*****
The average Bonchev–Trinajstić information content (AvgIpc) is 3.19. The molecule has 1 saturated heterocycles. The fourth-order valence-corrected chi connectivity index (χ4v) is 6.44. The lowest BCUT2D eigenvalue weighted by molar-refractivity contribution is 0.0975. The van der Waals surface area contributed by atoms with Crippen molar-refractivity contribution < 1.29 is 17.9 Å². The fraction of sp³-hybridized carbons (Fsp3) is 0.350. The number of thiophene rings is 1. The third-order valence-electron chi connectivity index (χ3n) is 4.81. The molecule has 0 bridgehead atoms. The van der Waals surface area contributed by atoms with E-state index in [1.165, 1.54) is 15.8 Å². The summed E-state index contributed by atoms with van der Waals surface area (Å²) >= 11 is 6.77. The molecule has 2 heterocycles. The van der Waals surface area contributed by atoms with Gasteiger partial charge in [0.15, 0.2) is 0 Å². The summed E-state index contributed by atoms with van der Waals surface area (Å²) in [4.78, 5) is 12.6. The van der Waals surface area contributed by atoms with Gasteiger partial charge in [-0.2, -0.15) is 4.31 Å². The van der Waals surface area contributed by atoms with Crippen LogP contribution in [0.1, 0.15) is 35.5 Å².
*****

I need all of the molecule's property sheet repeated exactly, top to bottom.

The average Bonchev–Trinajstić information content (AvgIpc) is 3.19. The molecule has 1 saturated heterocycles. The fourth-order valence-corrected chi connectivity index (χ4v) is 6.44. The lowest BCUT2D eigenvalue weighted by molar-refractivity contribution is 0.0975. The van der Waals surface area contributed by atoms with Crippen molar-refractivity contribution < 1.29 is 17.9 Å². The fraction of sp³-hybridized carbons (Fsp3) is 0.350. The number of thiophene rings is 1. The third-order valence-electron chi connectivity index (χ3n) is 4.81. The molecule has 0 bridgehead atoms. The van der Waals surface area contributed by atoms with E-state index in [1.165, 1.54) is 15.8 Å². The summed E-state index contributed by atoms with van der Waals surface area (Å²) >= 11 is 6.77. The molecule has 2 heterocycles. The van der Waals surface area contributed by atoms with Gasteiger partial charge in [0.15, 0.2) is 0 Å². The summed E-state index contributed by atoms with van der Waals surface area (Å²) in [4.78, 5) is 12.6. The van der Waals surface area contributed by atoms with Gasteiger partial charge in [-0.2, -0.15) is 4.31 Å². The van der Waals surface area contributed by atoms with Crippen LogP contribution in [0.1, 0.15) is 35.5 Å².